Traffic moves faster on a superhighway than a gravel road with potholes. Which road would you prefer to travel? If you are like most people, you would take the faster route.

It’s the same for the human brain – and mindful repetition ends up being the construction workers of our minds. The brain loves practice because it builds superhighways in the brain.

Myelin is the insulation coating surrounding the neurons. The myelin coating thickens with practice. Thicker insulation, increases the speed the nerve impulses move along the neuron axons. The impulses are also stronger.

Repetitive triggers create a path that becomes a highway. Overlearning creates the superhighway that allows you to perform the task perfectly without consciously being aware of every step. A superhighway requires less energy than a road with potholes. Therefore, energy is used for other brain functions.

Why Is Practice Important In Learning?

Knowing how to do something doesn’t mean you can do it. The theory is the knowledge; practice is the doing. In one study, a Diffusion MRI (a specific brain scan) compared the brains of musicians to people who didn’t practice a musical instrument. The study showed that the increased white matter in the parts of the brain where the skills were developed, correlated with how much the musician practiced. 

Practice applies what you’ve learned and improves on it. In the classroom environment, the teacher provides the right learning environment for kids to program their brains to form the correct highways through deliberate practice.

When a person improves in something, they become more competent. Being able to do something boosts self-confidence. If the student practices Math, for example, and does well in a test, their confidence improves. Their confidence creates an eagerness and their desire to learn more challenging Math principles may increase.

Consistency in practice forms the highway. When the student is challenged with a new topic or Math problem, their brain will follow the built highway; it becomes easier to practice the new concept until they grasp it.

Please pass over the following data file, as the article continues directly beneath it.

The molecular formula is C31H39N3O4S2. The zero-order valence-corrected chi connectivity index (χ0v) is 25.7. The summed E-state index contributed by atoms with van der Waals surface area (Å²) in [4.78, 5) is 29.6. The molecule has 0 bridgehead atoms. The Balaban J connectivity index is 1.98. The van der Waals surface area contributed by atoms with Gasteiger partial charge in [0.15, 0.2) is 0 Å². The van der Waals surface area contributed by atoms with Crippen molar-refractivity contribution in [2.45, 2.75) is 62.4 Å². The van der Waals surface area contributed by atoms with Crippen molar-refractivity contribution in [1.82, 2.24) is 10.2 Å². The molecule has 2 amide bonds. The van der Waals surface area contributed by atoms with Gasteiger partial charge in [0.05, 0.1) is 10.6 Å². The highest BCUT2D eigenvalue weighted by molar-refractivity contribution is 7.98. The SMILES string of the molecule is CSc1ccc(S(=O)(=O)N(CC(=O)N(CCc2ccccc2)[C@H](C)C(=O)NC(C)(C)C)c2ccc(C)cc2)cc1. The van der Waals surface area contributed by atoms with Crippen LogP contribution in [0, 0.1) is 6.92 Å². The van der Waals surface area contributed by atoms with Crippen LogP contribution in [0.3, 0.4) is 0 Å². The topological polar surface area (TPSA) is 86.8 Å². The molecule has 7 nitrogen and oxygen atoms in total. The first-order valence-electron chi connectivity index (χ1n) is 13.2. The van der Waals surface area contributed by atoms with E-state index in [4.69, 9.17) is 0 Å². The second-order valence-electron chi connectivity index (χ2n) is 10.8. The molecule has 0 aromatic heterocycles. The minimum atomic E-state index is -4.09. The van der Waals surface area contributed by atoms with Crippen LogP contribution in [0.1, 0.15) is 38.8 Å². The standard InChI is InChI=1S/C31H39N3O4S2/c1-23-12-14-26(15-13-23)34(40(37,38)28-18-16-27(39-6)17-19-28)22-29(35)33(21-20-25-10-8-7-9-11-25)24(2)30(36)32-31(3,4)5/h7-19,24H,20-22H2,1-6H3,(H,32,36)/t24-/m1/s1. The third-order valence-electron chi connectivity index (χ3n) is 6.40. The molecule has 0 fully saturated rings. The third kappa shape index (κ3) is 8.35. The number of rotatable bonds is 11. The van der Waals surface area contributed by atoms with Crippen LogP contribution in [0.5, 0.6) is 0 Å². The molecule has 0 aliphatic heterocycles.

Why Is Practice Important in Changing Habits?

Automation is fertile ground in creating lifelong habits. Overlearning results in automation. The practice  builds a superhighway and the child applies what they’ve learned without conscious thought.  

The brain doesn’t differentiate between right or wrong. It functions according to the data received. When there is a choice, the brain will always choose the highway in preference to the gravel road, wouldn’t you? Habits are automated actions that created highways through practice.

Some habits highways may be effective for a certain season in your life, but then you need to change the habit, for example wearing diapers as a baby is not appropriate as a teenager. Other habits highways may impact your life negatively. For example, smoking causes health issues as you grow older.

Changing habits mean reprogramming the highway to form a new superhighway. The old habit doesn’t replace the new habit; it just becomes the preferred choice. Initially breaking a habit and forming a new one is hard work; it takes a lot of effort and dedication to build a new highway when it’s easier to follow the old.